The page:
Category Archives: Music – About Time

George Harrison: All Things Must Pass

George Harrison 1974 edited.jpg

Everything changes; everything evolves, all is transitory. This may be the fundamental fact of life. Buddhist philosophy is particularly insightful on this point with its distinction between gross and subtle impermanence. In simple language, George Harrison set this idea to music.

“All Things Must Pass”

Sunrise doesn’t last all morning
A cloudburst doesn’t last all day
Seems my love is up and has left you with no warning
It’s not always going to be this grey
All things must pass
All things must pass away
Sunset doesn’t last all evening
A mind can blow those clouds away
After all this, my love is up and must be leaving
It’s not always going to be this grey
All things must pass
All things must pass away
All things must pass
None of life’s strings can last
So, I must be on my way
And face another day
Now the darkness only stays the night-time
In the morning it will fade away
Daylight is good at arriving at the right time
It’s not always going to be this grey
All things must pass
All things must pass away
All things must pass
All things must pass away

Grandchildren (Oh Very Young)

My two-year old granddaughter sees the world differently from most adults—the commonplace is extraordinary to her. Every tree, bush and rock, every ant, dog and butterfly are objects of fascination; every ball, stick, and swing immerse her in play. Being in her presence I find, that I too pause to find the ordinary … extraordinary.

But there is a darker side to being with her. I sometimes tell her about my mother or my father, and soon she will ask “where are they?” I could give a comforting answer, but I must tell her the truth—they are gone and will never come back. And when she asks, “what of you and grandma? Then I will have to tell her that we too will someday go and never come back. And the same with her mom and dad. And the same with her.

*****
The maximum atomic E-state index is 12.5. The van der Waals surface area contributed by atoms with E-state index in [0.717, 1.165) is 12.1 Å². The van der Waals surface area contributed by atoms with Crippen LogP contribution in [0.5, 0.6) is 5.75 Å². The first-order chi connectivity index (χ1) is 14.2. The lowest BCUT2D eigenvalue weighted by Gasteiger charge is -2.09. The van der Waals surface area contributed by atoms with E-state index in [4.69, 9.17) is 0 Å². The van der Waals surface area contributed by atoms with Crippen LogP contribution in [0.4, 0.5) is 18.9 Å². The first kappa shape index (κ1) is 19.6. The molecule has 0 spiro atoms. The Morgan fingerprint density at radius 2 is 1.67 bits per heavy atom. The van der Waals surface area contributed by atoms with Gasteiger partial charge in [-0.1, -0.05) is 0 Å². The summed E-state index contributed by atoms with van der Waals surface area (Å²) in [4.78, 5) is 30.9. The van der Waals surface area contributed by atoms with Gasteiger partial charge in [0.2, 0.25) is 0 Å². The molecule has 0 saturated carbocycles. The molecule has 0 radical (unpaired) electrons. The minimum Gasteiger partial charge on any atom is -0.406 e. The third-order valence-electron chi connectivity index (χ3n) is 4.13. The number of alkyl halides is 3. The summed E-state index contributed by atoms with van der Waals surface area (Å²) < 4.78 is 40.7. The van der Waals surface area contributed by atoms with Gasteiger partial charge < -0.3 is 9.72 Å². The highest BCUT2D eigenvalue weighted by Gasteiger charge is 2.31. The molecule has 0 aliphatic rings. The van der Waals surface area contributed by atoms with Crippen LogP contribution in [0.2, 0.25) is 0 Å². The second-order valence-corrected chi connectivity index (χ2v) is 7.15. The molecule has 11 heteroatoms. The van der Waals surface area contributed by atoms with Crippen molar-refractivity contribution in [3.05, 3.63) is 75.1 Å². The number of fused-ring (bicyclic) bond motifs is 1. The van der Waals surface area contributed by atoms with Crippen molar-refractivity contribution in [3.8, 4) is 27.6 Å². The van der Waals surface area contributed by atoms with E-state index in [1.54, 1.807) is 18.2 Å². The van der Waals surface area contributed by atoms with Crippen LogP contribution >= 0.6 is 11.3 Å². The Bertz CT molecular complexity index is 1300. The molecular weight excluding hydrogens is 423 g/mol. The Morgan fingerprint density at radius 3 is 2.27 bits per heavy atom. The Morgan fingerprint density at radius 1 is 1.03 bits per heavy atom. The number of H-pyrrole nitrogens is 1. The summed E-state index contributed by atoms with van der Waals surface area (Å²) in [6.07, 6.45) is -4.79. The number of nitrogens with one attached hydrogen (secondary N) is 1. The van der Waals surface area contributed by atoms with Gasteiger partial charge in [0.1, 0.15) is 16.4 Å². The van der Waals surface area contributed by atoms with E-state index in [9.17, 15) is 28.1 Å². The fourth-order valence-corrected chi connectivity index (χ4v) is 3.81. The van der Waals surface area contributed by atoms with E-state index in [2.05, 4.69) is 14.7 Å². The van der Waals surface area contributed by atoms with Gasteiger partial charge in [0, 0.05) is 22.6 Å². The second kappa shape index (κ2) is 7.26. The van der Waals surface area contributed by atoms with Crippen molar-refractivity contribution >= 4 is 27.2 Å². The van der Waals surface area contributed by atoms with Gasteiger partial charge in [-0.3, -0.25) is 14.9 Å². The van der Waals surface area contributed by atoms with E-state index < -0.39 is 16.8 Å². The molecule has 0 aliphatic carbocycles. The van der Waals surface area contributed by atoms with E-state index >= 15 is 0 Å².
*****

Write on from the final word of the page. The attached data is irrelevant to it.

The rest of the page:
I now see why parents either deceive both themselves and their children—to protect them all from this sinister truth. But we shouldn’t deceive ourselves or lie to our children. We should tell them the horrible truth, face it courageously, and then do our best to change it. We should make death and suffering optional, which science and technology may well do in the very near future.  And then we won’t have to lie to our children anymore.

Children help us to see both what the world is … and what it could be. And for that, thanks little one. Oh, and here’s a song for you, my little granddaughter. I remember when I was young enough I thought this song was about me, and then it became a song for my children, and now its a song for you …

Closing Time

It has occurred to me that an individual post often may be my last statement on a given topic. I thought this when I finished my recent post on abortion, a subject I am unlikely to revisit since it bears little relationship with my main concerns—evolution, transhumanism, and the meaning of life. But how do I feel about the fact that I will never revisit a topic?

My first feeling is sadness. It is often sad when things come to an end. I will never read and think about some topic again, just like I may have heard a song on the radio for the last time or caught my last baseball. But for a thinker, to know that your thought time is up pierces heart. Why is there not enough time to find our answers? Second I feel inadequate. A lifetime is insufficient to probe the depth of some topics, and others will not be thought about at all. In the ocean of thoughts, our minds explore areas the size of atoms; from an infinite smorgasbord of ideas, we sample only a few.